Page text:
The Valley Line Southeast will travel through 44 signalized intersections between Downtown and Mill Woods. Some intersections previously controlled by stop signs, like the one pictured above in Strathearn, are being upgraded with traffic lights to keep drivers, pedestrians and bicycle riders safe. Not all of the 44 signalized crossings are new. Intersections with existing traffic lights along the route will be updated to work with the train signal system.
Many communities south of the river are starting to see the new traffic signal infrastructure (poles, davit arms, and fixtures/lights) popping up along the route. TransEd coordinates with EPCOR on the davit arms, which are the metal poles that run across the intersection and hold the signal lights.
Site subcontractors, including EPCOR, schedule their work during off-peak hours, including overnight, or in locations where other crews are not working. This approach helps to limit the number of people in an area. Before subcontractors begin their work, they perform a job hazard assessment to identify risks and how they can perform the work while still keeping each other safe.
🚦Bonus Pic: EPCOR crews practising physical distancing and wearing Personal Protective Equipment as they install traffic signals.
Whitemud Drive overpass at 66 Street/75 Street
Whitemud Drivers have likely noticed a change of scenery near the 66 Street/75 Street overpass.
Protected by overnight road closures, a highly dedicated, eight-person TransEd crew recently worked with a four-person crane team to lift into place the concrete bridge sections for the new pedestrian walkway on the bridge. Using a 660-tonne crane, crews hoisted the 32.5-metre long, 230-tonne segment of the walkway, shown here over top of westbound Whitemud Drive lanes, aligning it and setting it expertly on the north abutment and centre support pier.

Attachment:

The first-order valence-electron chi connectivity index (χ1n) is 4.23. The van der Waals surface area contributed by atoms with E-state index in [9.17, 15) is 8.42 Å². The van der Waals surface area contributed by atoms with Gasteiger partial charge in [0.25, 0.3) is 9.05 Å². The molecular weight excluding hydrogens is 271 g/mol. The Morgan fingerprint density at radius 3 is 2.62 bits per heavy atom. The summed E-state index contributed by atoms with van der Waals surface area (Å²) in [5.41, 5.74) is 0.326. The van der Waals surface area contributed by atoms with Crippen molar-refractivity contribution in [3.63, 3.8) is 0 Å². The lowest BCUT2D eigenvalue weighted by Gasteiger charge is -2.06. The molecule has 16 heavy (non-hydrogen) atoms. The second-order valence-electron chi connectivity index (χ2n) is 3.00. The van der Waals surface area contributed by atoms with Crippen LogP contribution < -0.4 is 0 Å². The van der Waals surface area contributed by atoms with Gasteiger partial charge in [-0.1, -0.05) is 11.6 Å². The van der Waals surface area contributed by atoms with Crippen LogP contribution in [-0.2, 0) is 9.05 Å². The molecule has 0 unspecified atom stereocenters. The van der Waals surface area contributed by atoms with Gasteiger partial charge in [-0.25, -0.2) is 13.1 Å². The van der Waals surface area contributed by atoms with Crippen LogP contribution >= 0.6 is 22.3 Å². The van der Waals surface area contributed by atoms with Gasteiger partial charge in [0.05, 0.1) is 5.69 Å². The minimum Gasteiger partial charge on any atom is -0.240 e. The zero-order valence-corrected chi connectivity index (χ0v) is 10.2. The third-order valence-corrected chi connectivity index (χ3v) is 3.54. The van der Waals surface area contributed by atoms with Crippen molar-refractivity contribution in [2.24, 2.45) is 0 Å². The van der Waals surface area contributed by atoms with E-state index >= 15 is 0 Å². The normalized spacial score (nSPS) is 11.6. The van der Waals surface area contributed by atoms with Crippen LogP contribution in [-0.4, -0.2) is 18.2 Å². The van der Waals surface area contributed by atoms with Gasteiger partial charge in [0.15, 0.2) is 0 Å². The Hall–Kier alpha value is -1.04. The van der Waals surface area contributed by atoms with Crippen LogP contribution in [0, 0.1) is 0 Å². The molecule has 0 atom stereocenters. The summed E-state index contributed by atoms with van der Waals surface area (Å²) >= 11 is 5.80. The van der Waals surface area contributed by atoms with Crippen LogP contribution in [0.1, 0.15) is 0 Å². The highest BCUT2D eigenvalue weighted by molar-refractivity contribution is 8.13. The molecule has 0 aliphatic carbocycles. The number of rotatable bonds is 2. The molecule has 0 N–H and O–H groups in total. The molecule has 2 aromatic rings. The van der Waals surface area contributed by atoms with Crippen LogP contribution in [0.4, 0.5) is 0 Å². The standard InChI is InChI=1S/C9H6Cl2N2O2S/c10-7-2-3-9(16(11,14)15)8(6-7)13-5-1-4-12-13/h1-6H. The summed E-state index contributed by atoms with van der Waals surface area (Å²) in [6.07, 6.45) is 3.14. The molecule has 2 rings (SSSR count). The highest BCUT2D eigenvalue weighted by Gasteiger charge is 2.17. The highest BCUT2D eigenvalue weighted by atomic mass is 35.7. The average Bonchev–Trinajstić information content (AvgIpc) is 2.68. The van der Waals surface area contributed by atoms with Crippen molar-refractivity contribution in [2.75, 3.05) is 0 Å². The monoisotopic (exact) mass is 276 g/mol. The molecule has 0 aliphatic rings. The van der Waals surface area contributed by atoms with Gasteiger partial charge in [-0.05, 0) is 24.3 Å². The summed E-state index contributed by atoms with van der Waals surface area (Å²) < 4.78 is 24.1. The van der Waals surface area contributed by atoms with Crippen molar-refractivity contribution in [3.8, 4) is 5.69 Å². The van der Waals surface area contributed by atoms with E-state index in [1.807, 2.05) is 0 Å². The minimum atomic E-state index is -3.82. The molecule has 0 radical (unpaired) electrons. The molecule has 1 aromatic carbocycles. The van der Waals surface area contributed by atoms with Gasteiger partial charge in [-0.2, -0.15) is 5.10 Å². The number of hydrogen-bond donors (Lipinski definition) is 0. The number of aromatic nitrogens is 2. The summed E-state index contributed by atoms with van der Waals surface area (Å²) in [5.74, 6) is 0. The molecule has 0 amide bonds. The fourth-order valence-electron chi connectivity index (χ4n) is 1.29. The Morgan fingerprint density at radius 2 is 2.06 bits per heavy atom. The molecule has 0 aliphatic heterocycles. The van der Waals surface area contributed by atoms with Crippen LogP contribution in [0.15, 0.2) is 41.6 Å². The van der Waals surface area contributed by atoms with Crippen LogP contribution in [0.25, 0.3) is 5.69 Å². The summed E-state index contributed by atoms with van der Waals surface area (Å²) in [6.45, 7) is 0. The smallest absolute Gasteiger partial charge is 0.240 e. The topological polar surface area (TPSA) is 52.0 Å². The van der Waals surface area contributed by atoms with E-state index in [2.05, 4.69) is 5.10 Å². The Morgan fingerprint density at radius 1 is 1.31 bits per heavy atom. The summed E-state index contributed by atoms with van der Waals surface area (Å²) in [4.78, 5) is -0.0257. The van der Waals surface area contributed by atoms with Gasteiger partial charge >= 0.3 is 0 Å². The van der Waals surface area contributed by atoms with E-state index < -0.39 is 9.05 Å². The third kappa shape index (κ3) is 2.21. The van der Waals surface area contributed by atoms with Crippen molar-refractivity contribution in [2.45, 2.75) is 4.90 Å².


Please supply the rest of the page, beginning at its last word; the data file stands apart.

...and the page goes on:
One week later, crews hoisted a 31.9-metre section into place, aligning it with the first segment, the centre support pier and the abutment to the south.
A small crew plus large bridge segments equalled the ability to work safely while physically distanced.
The walkway, on the west side of the bridge, will give pedestrians and cyclists a four-metre-wide dedicated space to safely travel over Whitemud Drive. The LRT will cross Whitemud on the east side of the bridge.
TransEd is now ready to move forward with more work on expanding to nine the number of lanes for automobile traffic on the bridge.
Busy construction season ahead
Construction along the Valley Line Southeast route will be very visible throughout the busy 2020 construction season. Edmontonians should expect to see more cable stays installed as the Tawatinâ Bridge expands, new traffic signals put up at intersections along the route, stop platforms constructed, and train rails and overhead power cables installed.
And the trains will make more appearances along the tracks as testing continues.
City building safely
COVID-19 precautions on the Valley Line Southeast have built on the hallmark of safety in the construction industry.
The project has adapted to changing circumstances, and followed daily regulatory updates from Alberta Health Services and the Province of Alberta. The project continues to progress safely.
Thanks for reading. We’ll track progress and share updates as the project continues to take shape.